October 2014: JAMA Surgery
Dimitrios Anyfantakis, Miltiades Kastanakis, Paraskevi Karona, Giorgios Fragiadakis, Ioannis Kokkinos, Emmanouil Bobolakis
Atraumatic rupture of a normal spleen represents a rare clinical phenomenon. We report on an atypical presentation of a spontaneous splenic rupture in a 44-year-old previously healthy Greek male admitted to the emergency department due to left-sided pleuritic thoracic pain in the course of a pneumonia diagnosed 2 days before. During his stay, pain extended to the epigastric region. Abdominal examination revealed generalized tenderness. We presume that coughing secondary to respiratory infection was the main factor that precipitated splenic rupture...
2014: Case Reports in Surgery
Ibrahim Afifi, Hassan Al-Thani, Sajid Attique, Sherwan Khoschnau, Ayman El-Menyar, Rifat Latifi
Adult intussusception (AI) following blunt abdominal trauma (BAT) is a rare surgical condition. We present a case of delayed diagnosis of ileocecal junction intussusception with a perforation of small bowel in a 34-year-old male with a history of fall from height. Initial exploratory laparotomy revealed shattered spleen requiring splenectomy. Initial abdominal computerized tomography scanning (CT) scan showed dilated small bowel with no organic obstruction. Patient started to improve with partial distention and was shifted to rehabilitation unit...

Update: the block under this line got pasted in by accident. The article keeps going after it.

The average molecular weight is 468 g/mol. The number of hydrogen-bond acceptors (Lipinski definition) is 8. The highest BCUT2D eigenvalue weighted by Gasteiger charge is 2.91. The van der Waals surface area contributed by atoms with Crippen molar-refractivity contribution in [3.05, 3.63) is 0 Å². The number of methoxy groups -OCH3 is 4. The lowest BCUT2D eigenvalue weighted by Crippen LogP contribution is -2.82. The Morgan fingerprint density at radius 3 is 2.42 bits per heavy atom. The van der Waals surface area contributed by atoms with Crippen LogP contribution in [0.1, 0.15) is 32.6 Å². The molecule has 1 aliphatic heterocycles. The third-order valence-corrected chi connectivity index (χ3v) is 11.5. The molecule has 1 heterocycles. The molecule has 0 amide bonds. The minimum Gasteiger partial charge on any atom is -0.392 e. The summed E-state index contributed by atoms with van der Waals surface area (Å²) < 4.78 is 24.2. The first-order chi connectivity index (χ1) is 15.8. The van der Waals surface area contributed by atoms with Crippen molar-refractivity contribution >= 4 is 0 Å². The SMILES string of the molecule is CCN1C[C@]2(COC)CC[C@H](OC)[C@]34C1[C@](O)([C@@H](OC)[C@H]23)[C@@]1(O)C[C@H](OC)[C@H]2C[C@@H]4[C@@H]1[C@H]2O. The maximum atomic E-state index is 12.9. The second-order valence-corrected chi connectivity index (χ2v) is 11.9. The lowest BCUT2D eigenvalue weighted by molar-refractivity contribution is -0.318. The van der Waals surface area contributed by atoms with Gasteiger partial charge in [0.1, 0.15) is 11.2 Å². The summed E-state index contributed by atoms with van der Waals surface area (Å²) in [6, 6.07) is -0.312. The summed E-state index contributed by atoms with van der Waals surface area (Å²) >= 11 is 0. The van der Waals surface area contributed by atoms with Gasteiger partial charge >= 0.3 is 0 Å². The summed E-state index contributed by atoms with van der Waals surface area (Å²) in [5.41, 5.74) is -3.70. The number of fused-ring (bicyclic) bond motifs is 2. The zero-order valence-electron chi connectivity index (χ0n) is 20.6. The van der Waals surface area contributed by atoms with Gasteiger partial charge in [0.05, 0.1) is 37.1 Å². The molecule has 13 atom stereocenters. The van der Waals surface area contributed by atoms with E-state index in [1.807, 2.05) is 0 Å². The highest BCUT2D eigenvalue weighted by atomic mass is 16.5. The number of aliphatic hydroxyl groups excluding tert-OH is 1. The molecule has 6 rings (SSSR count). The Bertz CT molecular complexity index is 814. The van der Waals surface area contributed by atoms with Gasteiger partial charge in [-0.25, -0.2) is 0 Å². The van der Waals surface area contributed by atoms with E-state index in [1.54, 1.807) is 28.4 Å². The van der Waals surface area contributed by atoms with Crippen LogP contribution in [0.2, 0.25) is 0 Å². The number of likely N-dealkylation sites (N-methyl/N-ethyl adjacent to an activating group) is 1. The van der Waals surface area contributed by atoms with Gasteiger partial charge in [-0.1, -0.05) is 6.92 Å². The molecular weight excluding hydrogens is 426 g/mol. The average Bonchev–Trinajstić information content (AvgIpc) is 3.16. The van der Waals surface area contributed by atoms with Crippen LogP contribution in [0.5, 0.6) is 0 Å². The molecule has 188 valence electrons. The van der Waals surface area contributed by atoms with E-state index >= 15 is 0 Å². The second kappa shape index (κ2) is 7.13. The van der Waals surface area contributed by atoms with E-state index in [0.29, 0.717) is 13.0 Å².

2013: Case Reports in Surgery
Peeyush Varshney, Bhupen Songra, Shivank Mathur, Sudarshan Gothwal, Puneet Malik, Mahnedra Rathi, Rajveer Arya
Introduction. Splenic artery Pseudoaneurysm, a complication of chronic pancreatitis, presenting as massive hematemesis is a rare presentation. Case Report. We present a case of 38-year-old male admitted with chief complaints of pain in the upper abdomen and massive hematemesis for the last 15 days. On examination there was severe pallor. On investigating the patient, Hb was 4.0 gm/dL, upper GI endoscopy revealed a leiomyoma in fundus of stomach, and EUS Doppler also supported the UGI findings. On further investigation of the patient, CECT of the abdomen revealed a possibility of distal pancreatic carcinoma encasing splenic vessels and infiltrating the adjacent structure...